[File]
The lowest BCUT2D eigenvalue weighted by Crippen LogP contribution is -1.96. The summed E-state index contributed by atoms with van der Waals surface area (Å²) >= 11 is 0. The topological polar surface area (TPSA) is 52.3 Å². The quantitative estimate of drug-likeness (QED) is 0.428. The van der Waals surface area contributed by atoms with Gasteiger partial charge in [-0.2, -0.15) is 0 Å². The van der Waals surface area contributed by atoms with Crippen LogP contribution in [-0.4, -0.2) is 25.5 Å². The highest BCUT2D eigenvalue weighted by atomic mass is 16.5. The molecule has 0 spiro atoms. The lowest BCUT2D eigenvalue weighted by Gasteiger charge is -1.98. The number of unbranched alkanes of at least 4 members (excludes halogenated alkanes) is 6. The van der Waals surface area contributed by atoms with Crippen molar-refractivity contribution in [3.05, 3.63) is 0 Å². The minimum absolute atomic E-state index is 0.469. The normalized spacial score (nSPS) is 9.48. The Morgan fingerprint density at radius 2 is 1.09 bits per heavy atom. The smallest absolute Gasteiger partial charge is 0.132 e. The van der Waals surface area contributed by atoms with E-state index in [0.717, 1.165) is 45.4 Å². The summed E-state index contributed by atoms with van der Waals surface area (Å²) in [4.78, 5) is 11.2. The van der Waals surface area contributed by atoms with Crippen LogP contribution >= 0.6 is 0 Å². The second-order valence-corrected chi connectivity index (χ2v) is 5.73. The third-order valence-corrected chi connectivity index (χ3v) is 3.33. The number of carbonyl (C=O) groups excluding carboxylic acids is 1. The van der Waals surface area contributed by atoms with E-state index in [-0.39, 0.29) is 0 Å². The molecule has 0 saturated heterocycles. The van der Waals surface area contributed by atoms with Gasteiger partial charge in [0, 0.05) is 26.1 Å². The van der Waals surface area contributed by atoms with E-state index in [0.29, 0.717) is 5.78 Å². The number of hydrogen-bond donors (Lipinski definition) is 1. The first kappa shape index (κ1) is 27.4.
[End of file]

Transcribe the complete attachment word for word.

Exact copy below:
The lowest BCUT2D eigenvalue weighted by Crippen LogP contribution is -1.96. The summed E-state index contributed by atoms with van der Waals surface area (Å²) >= 11 is 0. The topological polar surface area (TPSA) is 52.3 Å². The quantitative estimate of drug-likeness (QED) is 0.428. The van der Waals surface area contributed by atoms with Gasteiger partial charge in [-0.2, -0.15) is 0 Å². The van der Waals surface area contributed by atoms with Crippen LogP contribution in [-0.4, -0.2) is 25.5 Å². The highest BCUT2D eigenvalue weighted by atomic mass is 16.5. The molecule has 0 spiro atoms. The lowest BCUT2D eigenvalue weighted by Gasteiger charge is -1.98. The number of unbranched alkanes of at least 4 members (excludes halogenated alkanes) is 6. The van der Waals surface area contributed by atoms with Crippen molar-refractivity contribution in [3.05, 3.63) is 0 Å². The minimum absolute atomic E-state index is 0.469. The normalized spacial score (nSPS) is 9.48. The Morgan fingerprint density at radius 2 is 1.09 bits per heavy atom. The smallest absolute Gasteiger partial charge is 0.132 e. The van der Waals surface area contributed by atoms with E-state index in [0.717, 1.165) is 45.4 Å². The summed E-state index contributed by atoms with van der Waals surface area (Å²) in [4.78, 5) is 11.2. The van der Waals surface area contributed by atoms with Crippen LogP contribution >= 0.6 is 0 Å². The second-order valence-corrected chi connectivity index (χ2v) is 5.73. The third-order valence-corrected chi connectivity index (χ3v) is 3.33. The number of carbonyl (C=O) groups excluding carboxylic acids is 1. The van der Waals surface area contributed by atoms with E-state index in [-0.39, 0.29) is 0 Å². The molecule has 0 saturated heterocycles. The van der Waals surface area contributed by atoms with Gasteiger partial charge in [0, 0.05) is 26.1 Å². The van der Waals surface area contributed by atoms with E-state index in [0.29, 0.717) is 5.78 Å². The number of hydrogen-bond donors (Lipinski definition) is 1. The first kappa shape index (κ1) is 27.4.